John Storey

Net Zero Is Incorrect

I live in the state of California in the United States of America. It is 2019, and I'm watching climate change fears drive some decent legistlation. In particular, I'm seeing laws now require newly built homes have solar panels on them, and incentives for buying electric vehicles. This works, but as usual, not totally as expected (the solar panel law just incented builders to form their own solar panel company with sub-par panels, and force you to agree to horrible deals if you buy their homes. I'm looking at you Lennar!). Regulation can help, but as usual, it creates a strong incentive to pervert for personal profit.

Soon I expect we'll see a Net Zero law. The idea of Net Zero is that the surplus electricity produced by your home is sent to the grid, and and night you live off electricity coming from the grid. If you balance that out, a net amount of zero electricity needs to be created for your personal use. It sounds like a good idea. But I think it embodies some bad thinking.

What we want is what Michael Reynolds has been touting for the last 40 years. He is working out of Taos, New Mexico trying to promote building homes that are completely independent of any grid -- electrical, sewage, water, to some extent even food. It's using modern and old technology to have a modern life while having, as far as practical, a personal homestead. The house provides your water, food, treats your sewage, and gives you food. If the worst comes to worse, you won't freeze in the winter, or do without power at night. It's a totally independent home that is going to be relatively unaffected by the electrical grid going down, or the public water supply being polluted (remember Flint, Michigan.) People living in these style homes report paying a couple of hundred dollars in utilities a year. That is what is normally spent in a month.

Out of work? Your basic needs are met without much expense at all. It's not a big problem now. Basic income? For what? You have shelter, regulated heat and cooling for free (no ac or heater required!), power, food, clean water, sanitary facilities ... this would drop basic income to less than one-tenth of what it might currently cost. It would actually make it affordable as opposed to the crazy talk it currently is. We could do the right thing for every human.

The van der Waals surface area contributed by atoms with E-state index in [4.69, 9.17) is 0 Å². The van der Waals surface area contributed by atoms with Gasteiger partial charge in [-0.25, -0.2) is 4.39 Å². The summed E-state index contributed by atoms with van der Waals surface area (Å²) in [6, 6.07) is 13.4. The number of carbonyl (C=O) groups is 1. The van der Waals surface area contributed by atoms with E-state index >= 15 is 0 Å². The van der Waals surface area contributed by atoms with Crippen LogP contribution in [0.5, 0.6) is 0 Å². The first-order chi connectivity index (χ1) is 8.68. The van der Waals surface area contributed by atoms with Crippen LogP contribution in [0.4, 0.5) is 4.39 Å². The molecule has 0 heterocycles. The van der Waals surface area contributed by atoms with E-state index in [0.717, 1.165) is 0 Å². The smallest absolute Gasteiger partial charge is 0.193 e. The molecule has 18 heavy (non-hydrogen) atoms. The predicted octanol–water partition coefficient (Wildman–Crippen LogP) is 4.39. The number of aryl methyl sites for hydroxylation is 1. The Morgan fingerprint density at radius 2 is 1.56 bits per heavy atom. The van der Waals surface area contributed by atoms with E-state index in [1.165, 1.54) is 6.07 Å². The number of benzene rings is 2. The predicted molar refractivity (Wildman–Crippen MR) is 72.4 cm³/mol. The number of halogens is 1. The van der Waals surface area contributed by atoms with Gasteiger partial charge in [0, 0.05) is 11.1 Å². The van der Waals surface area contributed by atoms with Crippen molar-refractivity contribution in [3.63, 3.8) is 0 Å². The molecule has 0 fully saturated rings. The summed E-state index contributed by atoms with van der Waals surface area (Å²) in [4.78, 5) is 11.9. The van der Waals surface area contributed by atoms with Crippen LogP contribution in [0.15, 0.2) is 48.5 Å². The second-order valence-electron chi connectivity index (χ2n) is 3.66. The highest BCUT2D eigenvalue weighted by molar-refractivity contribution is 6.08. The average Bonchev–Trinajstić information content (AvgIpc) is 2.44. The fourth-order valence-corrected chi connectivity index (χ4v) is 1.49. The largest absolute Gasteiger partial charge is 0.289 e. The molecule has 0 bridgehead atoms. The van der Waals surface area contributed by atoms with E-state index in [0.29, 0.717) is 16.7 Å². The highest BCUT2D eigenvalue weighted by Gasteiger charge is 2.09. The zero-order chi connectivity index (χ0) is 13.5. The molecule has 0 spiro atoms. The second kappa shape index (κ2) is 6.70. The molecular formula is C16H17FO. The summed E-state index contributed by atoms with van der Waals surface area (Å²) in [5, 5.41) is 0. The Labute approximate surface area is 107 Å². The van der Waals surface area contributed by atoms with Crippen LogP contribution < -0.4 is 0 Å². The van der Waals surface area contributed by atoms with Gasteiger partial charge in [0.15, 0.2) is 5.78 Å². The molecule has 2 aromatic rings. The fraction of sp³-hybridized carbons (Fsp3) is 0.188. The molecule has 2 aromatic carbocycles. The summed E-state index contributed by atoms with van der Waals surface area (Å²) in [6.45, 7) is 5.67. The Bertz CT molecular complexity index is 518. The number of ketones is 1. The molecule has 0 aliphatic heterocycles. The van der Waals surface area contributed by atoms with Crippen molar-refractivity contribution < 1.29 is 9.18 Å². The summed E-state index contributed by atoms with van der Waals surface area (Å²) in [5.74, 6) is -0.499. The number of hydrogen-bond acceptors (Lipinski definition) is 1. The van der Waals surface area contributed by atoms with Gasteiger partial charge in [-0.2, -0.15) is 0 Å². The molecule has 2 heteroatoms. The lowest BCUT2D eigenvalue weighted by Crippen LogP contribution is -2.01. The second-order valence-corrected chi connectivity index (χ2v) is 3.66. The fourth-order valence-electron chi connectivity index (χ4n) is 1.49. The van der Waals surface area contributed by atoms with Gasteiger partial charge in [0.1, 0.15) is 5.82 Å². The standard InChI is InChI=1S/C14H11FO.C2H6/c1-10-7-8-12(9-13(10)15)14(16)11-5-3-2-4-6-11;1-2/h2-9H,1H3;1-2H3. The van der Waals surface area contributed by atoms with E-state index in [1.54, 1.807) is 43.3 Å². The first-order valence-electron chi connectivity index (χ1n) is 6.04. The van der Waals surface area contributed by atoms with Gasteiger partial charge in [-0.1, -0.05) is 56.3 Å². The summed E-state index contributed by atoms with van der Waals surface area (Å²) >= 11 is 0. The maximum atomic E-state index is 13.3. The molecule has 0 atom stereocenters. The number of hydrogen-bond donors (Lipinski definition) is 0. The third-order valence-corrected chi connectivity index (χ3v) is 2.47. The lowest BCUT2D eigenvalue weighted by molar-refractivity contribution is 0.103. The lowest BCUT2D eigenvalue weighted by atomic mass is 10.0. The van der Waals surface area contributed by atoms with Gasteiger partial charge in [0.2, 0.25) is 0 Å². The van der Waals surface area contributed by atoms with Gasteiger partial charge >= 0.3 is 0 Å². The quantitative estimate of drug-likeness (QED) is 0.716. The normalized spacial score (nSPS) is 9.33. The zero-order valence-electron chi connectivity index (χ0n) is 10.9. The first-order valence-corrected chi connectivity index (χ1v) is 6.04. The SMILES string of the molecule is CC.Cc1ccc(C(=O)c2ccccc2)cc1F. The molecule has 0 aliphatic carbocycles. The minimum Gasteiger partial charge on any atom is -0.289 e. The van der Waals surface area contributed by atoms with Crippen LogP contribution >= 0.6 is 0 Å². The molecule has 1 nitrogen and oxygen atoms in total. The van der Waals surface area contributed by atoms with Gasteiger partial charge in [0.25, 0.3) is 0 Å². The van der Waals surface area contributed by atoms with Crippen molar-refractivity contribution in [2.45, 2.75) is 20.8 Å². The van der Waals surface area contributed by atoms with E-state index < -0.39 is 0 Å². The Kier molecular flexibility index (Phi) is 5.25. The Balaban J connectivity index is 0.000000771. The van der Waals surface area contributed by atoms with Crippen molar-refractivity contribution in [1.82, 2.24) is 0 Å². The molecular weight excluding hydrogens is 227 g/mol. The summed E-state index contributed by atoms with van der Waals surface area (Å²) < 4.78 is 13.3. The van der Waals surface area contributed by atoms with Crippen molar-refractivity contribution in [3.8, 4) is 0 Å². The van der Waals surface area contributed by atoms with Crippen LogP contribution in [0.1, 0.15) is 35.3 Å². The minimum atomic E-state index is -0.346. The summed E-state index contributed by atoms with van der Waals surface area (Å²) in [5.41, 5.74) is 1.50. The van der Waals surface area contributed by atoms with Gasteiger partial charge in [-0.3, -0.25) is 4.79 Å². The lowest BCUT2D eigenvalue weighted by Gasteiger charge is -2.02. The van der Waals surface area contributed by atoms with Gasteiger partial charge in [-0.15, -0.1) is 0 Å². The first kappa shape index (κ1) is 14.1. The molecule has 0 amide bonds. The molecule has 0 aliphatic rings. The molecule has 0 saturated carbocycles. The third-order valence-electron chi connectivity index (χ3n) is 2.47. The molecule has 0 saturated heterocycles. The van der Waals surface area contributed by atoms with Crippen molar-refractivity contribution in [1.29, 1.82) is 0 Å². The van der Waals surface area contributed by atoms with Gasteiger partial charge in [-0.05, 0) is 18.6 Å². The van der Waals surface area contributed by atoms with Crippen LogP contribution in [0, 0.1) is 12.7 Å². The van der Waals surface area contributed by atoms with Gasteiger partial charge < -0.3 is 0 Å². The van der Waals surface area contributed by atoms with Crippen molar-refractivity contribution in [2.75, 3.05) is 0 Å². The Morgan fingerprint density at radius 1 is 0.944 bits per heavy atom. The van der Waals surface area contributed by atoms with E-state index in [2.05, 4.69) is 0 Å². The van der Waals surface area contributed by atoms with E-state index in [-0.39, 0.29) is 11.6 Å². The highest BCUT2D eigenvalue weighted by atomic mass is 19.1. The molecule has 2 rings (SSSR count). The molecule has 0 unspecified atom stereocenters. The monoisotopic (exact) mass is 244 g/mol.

Hmmm ... economic collapse? You aren't going to be looking for the soup kitchen if you live in an earthship.

Welfare? No need to beg the government for money -- or as much -- when you already have your needs met in your own home.

How can this happen? The short answer is: modern technology combined with the sustainable living movement. Generally I am a conservative in my opinions; there has rarely been a democrat that I found reasonable or realistic. But Reynolds, green as he is, is on the right track. I am not going to say we don't need infrastructure, or we should withdraw from the modern world. Of course we need society. Healthcare is not met with an earthship for example. But we can have lives resistant to infrastructure failure or forms of hydraulic despotism. All we need is ownership of homes that are more than modern caves, but instead have integrated systems designed to provide for our basic needs with very few inputs from the outside.

That's freedom. That's the basis of a strong citizenry. That's the basis of a strong nation, and since I'm pontificating, I'd say a strong human race.

Look at the 30 year mortgage you have, which comes with utility bills, sewage fees for the state, water bills, all coming every month ... wouldn't you rather have a modern home (earthbag earthships seem a great intersection of proven ideas) without all that expense? Here in California 20 or 30% of your net income might be to pay these bills -- I've heard people say 50%. You should keep that money for your own use.

Search Google for earthships. After 40 years there is a fair amount of misinformation and fear mongering out there, but just look at the ideas behind it. Maybe you don't agree with every idea, or the way those ideas are actualized, but consider if there is not something that would give you a better life. If the cost seems too much, or the designs too different, then for USD $30,000 Green Modern Kits will sell you a 1200 square foot shell built of SIPs. Put in a polished concrete floor, maybe with radiant heat, and you are well on your way of getting the benefits of earthships. You need to add a rainwater harvesting system, a greenhouse for food, a septic tank, and some solar panels. I think the integrated earthship approach is better, but it's probably way easier to permit a SIP home. It's also much more affordable. Still too much? Look into earthbag homes. I'd start with the Cal-Earth Institute, then watch the mylittlehomestead YouTube channel.

Interested? If you read this, likely you know me. Let's grab a coffee and talk more.